SALT LAKE CITY — Anyone who follows the NBA knows that post-game press conferences these days look a lot like a Drew Carey family reunion. Glasses are everywhere.
High fashion eye wear: It's not just for chemistry majors anymore.
Of all the goofy sports fashions that occur, few are stranger than this: Horn-rimmed glasses in the interview room. LeBron James, Dwyane Wade, Kevin Durant, Glen Davis, Amar'e Stoudemire, Kevin Garnett and Russell Westbrook have each shown up in glasses during the postseason, often without prescription lenses — or any lenses at all.
Little do they know it doesn't actually make them look smarter, it only makes them look like Buddy Holly. My only question is whether they buy them at a pricey eye-wear boutiques or All-A-Dollar.
Either way, I imagine Kurt Rambis is really ticked. Glasses didn't get cool until he stopped wearing them.
Such nerdiness is in direct contrast to the old days. Used to be that athletes wanted us to believe they all had 20-20 vision, if not better. In school they made fun of the guys who wore specs. Now it's the nerds who are the best players on the court. The stars don't wear glasses in games, as Rambis did 25 years ago, but they certainly do afterward.
Sometimes they'll fashion an ensemble that includes an argyle or letter sweater, jeans and a wrinkled, untucked cotton shirt.
They look like they came straight out of a 1961 high school yearbook.
This style didn't actually become fashionable for athletes until recently. Spectacles were a sign of bookishness, which wasn't highly valued in sports. Considering an estimated 75 percent of American adults need vision correction and 64 percent actually do wear glasses, it's a wonder specs haven't been more popular with the superstar crowd.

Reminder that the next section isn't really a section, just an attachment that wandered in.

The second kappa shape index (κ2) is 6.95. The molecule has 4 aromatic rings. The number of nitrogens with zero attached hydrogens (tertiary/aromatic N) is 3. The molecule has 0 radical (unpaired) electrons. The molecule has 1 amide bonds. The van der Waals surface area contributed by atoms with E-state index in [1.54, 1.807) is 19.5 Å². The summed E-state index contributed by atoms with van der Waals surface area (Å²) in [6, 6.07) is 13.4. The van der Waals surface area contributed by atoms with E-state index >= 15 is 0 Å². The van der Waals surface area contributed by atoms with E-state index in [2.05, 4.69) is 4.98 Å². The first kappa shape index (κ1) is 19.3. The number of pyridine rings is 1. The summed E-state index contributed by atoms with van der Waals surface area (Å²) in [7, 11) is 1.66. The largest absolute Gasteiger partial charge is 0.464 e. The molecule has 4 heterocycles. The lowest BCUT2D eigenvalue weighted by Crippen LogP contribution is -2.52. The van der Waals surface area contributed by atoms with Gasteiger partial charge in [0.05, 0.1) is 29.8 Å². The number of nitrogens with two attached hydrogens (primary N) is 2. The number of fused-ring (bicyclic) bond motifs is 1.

Occasionally someone actually did break through. George Mikan, the first famous big man in basketball, wore glasses wherever he went, including the court. Then there was Bob Griese, the NFL quarterback who wore specs beneath his face guard. He looked vaguely like a guy in a World War I gas mask.
Others followed, and in some cases the results were fairly spec-tacular. For instance, nobody ever called Reggie Jackson a nerd. He was Mr. October. It just so happened he had the eyesight of Mr. Magoo.
Yet for the most part, no one wore glasses if they didn't need to. Now a person can't visit a restaurant without running into some star wearing frames. James usually goes with basic black, as heavy and thick as a garden hose. Wade has been known to wear even thicker black or gray goggles, tortoise shells or flip-ups like Dwayne Wayne in "A Different World."
Westbrook has tried everything, including bright blue and candy apple red. Durant typically chooses something dark and low key.
Great, just when laser surgery starts becoming affordable to the masses, athletes are promoting myopia awareness.
Wade told South Florida Sun-Sentinel columnist Dave Hyde: "I don't know what the statement is. Everybody wants to look smarter than what they are, I guess. I don't know."
Businessweek recently interviewed James' stylist, Rachel Johnson, about the proper time to wear non-prescription glasses. Her response: "When you're in a business meeting or any situation in which a gentleman needs to present himself in a very serious light. It's a great way to change the way people perceive you."
Does this mean Westbrook's bonehead foul at the end of Game 4 of the NBA finals is now forgiven?
In any case, the studious look seems destined to stay around awhile. Which is good, if you ask me. It erases some old stereotypes. Plus, with athletes and models sporting rumpled shirts, beard stubble and geeky glasses, I figure it's now safe for me to go out in public looking exactly as I do when I first wake up.